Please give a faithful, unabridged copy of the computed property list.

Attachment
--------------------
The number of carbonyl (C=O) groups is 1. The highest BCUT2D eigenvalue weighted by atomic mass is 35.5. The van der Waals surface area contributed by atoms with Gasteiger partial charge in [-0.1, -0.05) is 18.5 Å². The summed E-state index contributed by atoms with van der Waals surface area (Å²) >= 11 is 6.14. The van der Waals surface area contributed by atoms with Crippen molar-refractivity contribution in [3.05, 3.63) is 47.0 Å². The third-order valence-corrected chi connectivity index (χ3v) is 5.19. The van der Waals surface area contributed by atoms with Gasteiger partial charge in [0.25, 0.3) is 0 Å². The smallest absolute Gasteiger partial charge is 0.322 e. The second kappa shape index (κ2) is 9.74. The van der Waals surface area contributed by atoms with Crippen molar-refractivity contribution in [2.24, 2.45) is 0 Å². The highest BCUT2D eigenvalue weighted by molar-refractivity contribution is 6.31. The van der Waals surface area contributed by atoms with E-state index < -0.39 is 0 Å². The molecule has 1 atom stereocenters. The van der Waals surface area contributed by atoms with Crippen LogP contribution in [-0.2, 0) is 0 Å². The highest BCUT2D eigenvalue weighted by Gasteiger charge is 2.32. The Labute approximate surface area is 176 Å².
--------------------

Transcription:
The number of carbonyl (C=O) groups is 1. The highest BCUT2D eigenvalue weighted by atomic mass is 35.5. The van der Waals surface area contributed by atoms with Gasteiger partial charge in [-0.1, -0.05) is 18.5 Å². The summed E-state index contributed by atoms with van der Waals surface area (Å²) >= 11 is 6.14. The van der Waals surface area contributed by atoms with Crippen molar-refractivity contribution in [3.05, 3.63) is 47.0 Å². The third-order valence-corrected chi connectivity index (χ3v) is 5.19. The van der Waals surface area contributed by atoms with Gasteiger partial charge in [0.25, 0.3) is 0 Å². The smallest absolute Gasteiger partial charge is 0.322 e. The second kappa shape index (κ2) is 9.74. The van der Waals surface area contributed by atoms with Crippen molar-refractivity contribution in [2.24, 2.45) is 0 Å². The highest BCUT2D eigenvalue weighted by molar-refractivity contribution is 6.31. The van der Waals surface area contributed by atoms with E-state index < -0.39 is 0 Å². The molecule has 1 atom stereocenters. The van der Waals surface area contributed by atoms with Crippen LogP contribution in [-0.2, 0) is 0 Å². The highest BCUT2D eigenvalue weighted by Gasteiger charge is 2.32. The Labute approximate surface area is 176 Å².